The offer you can't refuse

The offer you can't refuse

Summary: Some of you may have noticed that I've started blogging for ZDNet. As of next Wednesday, I'll have my own blog section, so expect to see more of me.

TOPICS: Microsoft

John Carroll Some of you may have noticed that I've started blogging for ZDNet. As of next Wednesday, I'll have my own blog section, so expect to see more of me. For those who come to ZDNet regularly for news, though, this is not the first time the name "John Carroll" has been applied to commentary that is far longer than it's supposed to be (as this one is).

I've been participating in ZDNet Talkbacks for a long time. Just to put into perspective how long, I made my first post in late 1997 or early 1998. Back then, Talkbacks were a bit more free-form. There weren't hierarchical response trees, much less titles, so people engaged in an argument had to prefix their responses with "To So and So" to keep a thread going. Email addresses were also displayed for all the world to see, which is why the address I used then is now my permanent spam email address.

I started writing articles for ZDNet when they introduced "Talkback Central" sometime in 2000. ZDNet dangled a call for articles written by Talkback participants. It was unpaid, but the attraction was that it would be listed alongside other articles on ZDNet. Being the opinionated SOB that I am, I bit, and posted my first article for ZDNet (which seems rather primitive from a writing standpoint, but practice makes perfect, I guess). Well, some people get addicted to jogging, others to video games, and others to heroin. I got addicted to writing, and I bit the ZDNet writing lure more than 50 times over the past four years, continuing after Talkback Central disappeared.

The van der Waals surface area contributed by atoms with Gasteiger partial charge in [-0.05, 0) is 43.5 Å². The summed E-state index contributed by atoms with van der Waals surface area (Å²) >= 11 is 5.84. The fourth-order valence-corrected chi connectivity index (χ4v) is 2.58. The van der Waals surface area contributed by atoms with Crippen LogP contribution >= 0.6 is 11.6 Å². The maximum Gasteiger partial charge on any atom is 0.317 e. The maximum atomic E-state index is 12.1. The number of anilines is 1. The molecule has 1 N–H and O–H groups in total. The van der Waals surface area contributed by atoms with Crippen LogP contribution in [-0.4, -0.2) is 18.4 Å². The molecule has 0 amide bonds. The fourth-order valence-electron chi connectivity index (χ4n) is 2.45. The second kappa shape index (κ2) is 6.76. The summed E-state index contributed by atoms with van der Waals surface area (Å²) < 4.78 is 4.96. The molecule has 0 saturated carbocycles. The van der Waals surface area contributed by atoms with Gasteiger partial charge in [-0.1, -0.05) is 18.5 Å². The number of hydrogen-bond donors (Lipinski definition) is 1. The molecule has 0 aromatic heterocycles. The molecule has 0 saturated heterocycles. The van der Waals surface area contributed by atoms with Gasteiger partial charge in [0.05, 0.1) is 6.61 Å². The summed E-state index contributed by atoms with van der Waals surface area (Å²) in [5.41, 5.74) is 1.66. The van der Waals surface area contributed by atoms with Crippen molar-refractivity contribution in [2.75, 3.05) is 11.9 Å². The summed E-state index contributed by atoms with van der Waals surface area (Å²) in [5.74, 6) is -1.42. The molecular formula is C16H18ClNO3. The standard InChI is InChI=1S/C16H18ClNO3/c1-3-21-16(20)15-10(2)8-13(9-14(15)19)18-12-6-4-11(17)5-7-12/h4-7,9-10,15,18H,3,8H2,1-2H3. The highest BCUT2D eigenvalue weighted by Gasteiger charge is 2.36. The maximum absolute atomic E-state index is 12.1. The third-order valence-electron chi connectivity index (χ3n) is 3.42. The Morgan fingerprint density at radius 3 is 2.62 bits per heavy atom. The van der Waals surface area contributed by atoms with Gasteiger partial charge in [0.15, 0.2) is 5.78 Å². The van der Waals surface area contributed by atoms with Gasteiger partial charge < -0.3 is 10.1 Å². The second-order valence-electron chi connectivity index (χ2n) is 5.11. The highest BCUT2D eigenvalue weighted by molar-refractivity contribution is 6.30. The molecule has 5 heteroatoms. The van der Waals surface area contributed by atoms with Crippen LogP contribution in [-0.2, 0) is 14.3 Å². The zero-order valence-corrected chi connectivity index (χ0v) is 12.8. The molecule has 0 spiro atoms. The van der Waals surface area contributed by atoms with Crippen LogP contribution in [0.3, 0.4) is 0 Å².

My opinions have always been more "pro-Microsoft" than is typical of readers of ZDNet (or rather, those moved to post to Talkbacks). Perhaps it's due to my economics background and the self-taught nature of my computer education, or perhaps I'm just ornery. Either way, it's a fact that I prefer programming for Microsoft technology, and that is clearly reflected in the opinions I espouse on ZDNet.

I've also had an interest in film and media. The company that drew me to Switzerland in May of 2000 was involved in "Interactive Television." I filmed and edited two documentaries while in Switzerland, and was the director of photography, editor, foley artist, and music editor / creator (among other roles) for a film produced in Limerick, Ireland.

Now, imagine that a) you enjoy programming, b) you prefer programming with Microsoft technology, and c) you have a strong interest in video media, when Microsoft suddenly offers you a position helping LA-based content creators and telcos to integrate with the IPTV platform. IPTV is, essentially, a solution for broadband networking companies to offer cable services over that same broadband network.

Kind of hard to turn down, don't you think? Well, maybe not for those with an instinctive hatred for everything Microsoft, but I'm not afflicted with that disease. I accepted their offer, and as of May 23, I will be a card-carrying Microsoft employee.

How will that affect what I write on ZDNet? IPTV is a beta product, and so there will be limitations on what I can say about it (if anything). On the other hand, IPTV is deep in left field relative to the topics I tend to discuss. So, I don't think it will affect much.

Remember though, that I will not be an official spokesperson for Microsoft. Granted, a Microsoft blogger on ZDNet is a bit like finding a Cassowary wandering around downtown Los Angeles. That doesn't make the Cassowary a business executive. Likewise, my placement on ZDNet does not make my posts the gospel according to Bill Gates.

Will I be biased? I've been programming professionally for more than 11 years. During that time, I've used a wide variety of computing technology, and had opinions on all of them. I found that I preferred programming with Microsoft technology. So, if by "bias" you mean I will rely on 11 years of computing experience to guide my opinion, then yes, I will be biased.